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Protecting Brazil’s Amazon Rainforest with M2M Technology

Fri, 01/18/2013 - 2:03pm
Cargo Tracck;

Cargo Tracck and Gemalto’s pilot program uses M2M technology to help decrease illegal logging operations and stop deforestation in the Amazon rainforest.

The Challenge

The Amazon rainforest in Brazil is vital to stabilizing the earth’s environment, producing oxygen, absorbing greenhouse gases, and providing natural habitat for 30 percent of the world’s plant and animal species [1]. However, strong global demand for rainforest wood combined with the enormous profitability of illegal logging operations is fueling decimation of this precious global resource at an alarming rate.

More than 4,000 square miles of Brazilian rainforest has been destroyed in the last two years alone with 224,000 square miles decimated since record keeping began in 1980 [2]. With current lumber prices at an eight year high [3], lumber gangs unlawfully felling trees for profit have become increasingly pervasive – and with devastating environmental consequences.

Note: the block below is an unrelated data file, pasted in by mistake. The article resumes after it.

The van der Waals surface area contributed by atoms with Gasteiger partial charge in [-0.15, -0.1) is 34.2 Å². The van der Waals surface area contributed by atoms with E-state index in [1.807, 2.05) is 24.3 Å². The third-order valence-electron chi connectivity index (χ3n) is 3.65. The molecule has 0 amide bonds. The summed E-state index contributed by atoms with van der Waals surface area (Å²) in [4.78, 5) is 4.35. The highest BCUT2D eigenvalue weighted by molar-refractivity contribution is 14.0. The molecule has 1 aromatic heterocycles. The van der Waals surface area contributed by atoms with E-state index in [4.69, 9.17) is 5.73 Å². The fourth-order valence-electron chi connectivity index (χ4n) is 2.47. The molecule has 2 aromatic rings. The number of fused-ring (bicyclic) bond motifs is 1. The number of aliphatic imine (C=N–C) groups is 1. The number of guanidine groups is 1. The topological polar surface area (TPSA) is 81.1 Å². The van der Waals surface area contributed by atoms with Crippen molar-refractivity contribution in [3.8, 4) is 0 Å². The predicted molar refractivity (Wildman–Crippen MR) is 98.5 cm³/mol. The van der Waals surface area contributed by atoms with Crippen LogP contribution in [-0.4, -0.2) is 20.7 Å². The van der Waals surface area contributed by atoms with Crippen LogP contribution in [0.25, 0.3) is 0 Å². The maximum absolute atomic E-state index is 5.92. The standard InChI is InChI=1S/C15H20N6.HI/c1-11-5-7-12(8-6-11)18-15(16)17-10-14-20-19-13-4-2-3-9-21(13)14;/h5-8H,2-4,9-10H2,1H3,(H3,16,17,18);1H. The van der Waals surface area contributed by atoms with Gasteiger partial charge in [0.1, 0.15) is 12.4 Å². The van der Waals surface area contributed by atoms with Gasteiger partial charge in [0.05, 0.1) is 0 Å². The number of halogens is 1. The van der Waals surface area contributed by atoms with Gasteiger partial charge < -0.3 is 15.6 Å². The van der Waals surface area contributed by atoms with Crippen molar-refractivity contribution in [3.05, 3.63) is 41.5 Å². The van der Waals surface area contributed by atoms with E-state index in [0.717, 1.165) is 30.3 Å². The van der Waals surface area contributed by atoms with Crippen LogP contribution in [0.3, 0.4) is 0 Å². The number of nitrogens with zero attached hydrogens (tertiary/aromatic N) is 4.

Traditionally, satellite and radio monitoring were effective at policing the massive Amazon rainforest, which is roughly the size of the United States [4], but as sophisticated thieves abandoned clear-cutting for stealthy new logging strategies that target small tracks of the most prized trees, new monitoring methods and strengthened protection were needed. IBAMA, Brazil’s environmental protection agency, enlisted the help of Cargo Tracck to develop new technology to help locate and identify thieves so they can be brought to justice.